Loyola wins the hard way, 12-11 O'Shea goal, Brown save help stave off Notre Dame

March 16, 1997|By Jamison Hensley | Jamison Hensley,CONTRIBUTING WRITER

Loyola coach Dave Cottle wearily walked out of the locker room and sighed.

He was drained. It had been that sort of a game for the Greyhounds, but the type of game they hadn't won in quite a while.

Behind Tim O'Shea's goal with 2: 45 left and Jimmy Brown's save in the final seconds, No. 11 Loyola escaped with a 12-11 victory over No. 15 Notre Dame yesterday before 2,283 at Curley Field.

Despite turning the ball over three times in the last 2: 17, the Greyhounds (2-1) earned their first one-goal victory in two years. The loss ended an eight-game road winning streak for the Fighting Irish (2-1).

"I'm just happy we won," said Cottle, whose Greyhounds had lost their previous three games decided by a goal. "It wasn't a work of beauty. We knew it was going to be a tough game."

Loyola, which never trailed, built leads of 5-1 in the first half and 11-8 in the second, but Notre Dame rebounded each time to tie.

Down 11-8 with nearly 13 minutes left in the game, the Fighting Irish jumped back within a goal as Chris Dusseau and Jimmy Keenan scored back-to-back in a 57-second span.

Notre Dame tied it at 11 with 4: 37 remaining after a defensive breakdown by Loyola. When a double-team failed to take the ball away, the Greyhounds didn't slide over to a wide-open Burke Hayes, who went in untouched for a close-range shot.

The Fighting Irish, who had held the Greyhounds scoreless for nearly 10 minutes, handed Loyola a perfect scoring opportunity by committing two penalties within a minute of each other. Playing two men up, the Greyhounds quickly scored the game-winner as Matt Shearer found O'Shea for an uncontested 7-yard shot from the left wing with just under three minutes left.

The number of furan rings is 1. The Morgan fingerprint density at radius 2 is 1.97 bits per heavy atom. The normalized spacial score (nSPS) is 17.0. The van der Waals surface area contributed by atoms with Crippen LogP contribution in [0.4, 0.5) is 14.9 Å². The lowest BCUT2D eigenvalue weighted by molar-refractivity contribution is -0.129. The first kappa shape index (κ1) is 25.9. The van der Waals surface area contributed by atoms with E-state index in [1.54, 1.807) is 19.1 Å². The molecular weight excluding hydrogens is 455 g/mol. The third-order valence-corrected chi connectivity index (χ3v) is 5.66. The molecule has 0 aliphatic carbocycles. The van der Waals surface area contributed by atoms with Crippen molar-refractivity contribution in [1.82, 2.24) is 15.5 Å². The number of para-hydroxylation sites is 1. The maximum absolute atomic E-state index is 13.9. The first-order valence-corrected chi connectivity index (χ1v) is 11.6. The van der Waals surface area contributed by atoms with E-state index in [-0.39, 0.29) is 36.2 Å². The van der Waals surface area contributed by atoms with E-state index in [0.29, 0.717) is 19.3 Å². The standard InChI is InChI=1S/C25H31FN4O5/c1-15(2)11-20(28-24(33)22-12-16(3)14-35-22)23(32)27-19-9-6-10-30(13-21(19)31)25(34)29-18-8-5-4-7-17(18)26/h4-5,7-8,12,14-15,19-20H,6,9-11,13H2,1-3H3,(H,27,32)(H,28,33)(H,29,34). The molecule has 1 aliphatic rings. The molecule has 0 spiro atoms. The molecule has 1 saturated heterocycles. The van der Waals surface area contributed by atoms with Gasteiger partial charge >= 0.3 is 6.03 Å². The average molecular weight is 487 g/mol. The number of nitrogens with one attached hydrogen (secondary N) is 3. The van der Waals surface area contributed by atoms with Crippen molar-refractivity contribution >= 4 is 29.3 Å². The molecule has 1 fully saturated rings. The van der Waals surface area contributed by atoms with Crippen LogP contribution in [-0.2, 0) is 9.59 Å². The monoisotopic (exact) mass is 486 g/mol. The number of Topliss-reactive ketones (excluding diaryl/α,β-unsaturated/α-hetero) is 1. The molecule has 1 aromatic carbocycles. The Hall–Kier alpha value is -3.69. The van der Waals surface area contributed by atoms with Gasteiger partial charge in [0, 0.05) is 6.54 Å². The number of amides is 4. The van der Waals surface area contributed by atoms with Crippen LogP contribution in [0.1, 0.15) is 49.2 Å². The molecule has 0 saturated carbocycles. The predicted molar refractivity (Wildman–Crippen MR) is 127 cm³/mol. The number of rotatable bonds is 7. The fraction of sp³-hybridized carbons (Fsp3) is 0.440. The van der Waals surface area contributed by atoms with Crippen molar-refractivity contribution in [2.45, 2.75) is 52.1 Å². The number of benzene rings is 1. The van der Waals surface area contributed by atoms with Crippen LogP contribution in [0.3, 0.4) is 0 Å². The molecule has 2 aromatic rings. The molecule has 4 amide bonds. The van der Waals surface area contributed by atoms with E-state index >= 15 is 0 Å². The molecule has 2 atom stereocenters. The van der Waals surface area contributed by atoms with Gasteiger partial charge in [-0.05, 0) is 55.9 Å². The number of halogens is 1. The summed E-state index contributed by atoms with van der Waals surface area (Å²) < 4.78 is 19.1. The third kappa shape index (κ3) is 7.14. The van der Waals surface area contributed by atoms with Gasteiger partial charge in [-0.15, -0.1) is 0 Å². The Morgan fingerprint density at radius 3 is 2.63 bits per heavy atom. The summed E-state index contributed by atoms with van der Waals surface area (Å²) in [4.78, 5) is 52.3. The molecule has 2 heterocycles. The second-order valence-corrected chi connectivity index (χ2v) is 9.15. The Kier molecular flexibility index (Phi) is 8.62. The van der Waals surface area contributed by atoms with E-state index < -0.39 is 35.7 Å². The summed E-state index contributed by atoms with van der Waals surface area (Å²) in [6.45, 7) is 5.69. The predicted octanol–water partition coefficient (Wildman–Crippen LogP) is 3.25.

But Loyola almost handed the game right back with three mental mistakes, giving Notre Dame several scoring chances. The most critical error occurred when Greyhounds goalkeeper Jim Brown overthrew David Mahoskey on a clearing attempt with 18 seconds remaining.

Notre Dame worked the ball around the zone defense until Keenan threw a skip pass to Dusseau out in front of the goal with a few seconds left on the clock. Taking one step toward the goal, Dusseau fired a sinking shot to the lower left corner of the net.

With his vision screened by several players in front of the goal, Brown nevertheless deflected the ball with his stick to preserve the win.

"They're playing zone, so you have to take the shot they give you," Notre Dame coach Kevin Corrigan said.

"We wanted to put the ball in the hands of our best player, and he found the open guy. We just didn't make the shot. I can't be upset how we executed offensively."

What upset Corrigan was how Notre Dame played to open the game.

With the game tied at 1, Loyola went on a 4-0 run as four different Greyhounds scored against a slow-reacting Notre Dame defense.

"It's kind of the story of our team," Irish goalkeeper Alex Cade said. "When we give up goals, we give them up in bunches."

But the Fighting Irish matched the Greyhounds in the last three quarters, outshooting them 30-25 and taking a 25-18 ground-ball advantage to nearly pull off the upset.

Despite Loyola's play down the stretch, Cottle couldn't complain about the outcome.

"We came away rattled from Carolina and we were rattled today," Cottle said. "It was good the game ended on the defensive end. It was good the game ended with a stop."

Pub Date: 3/16/97

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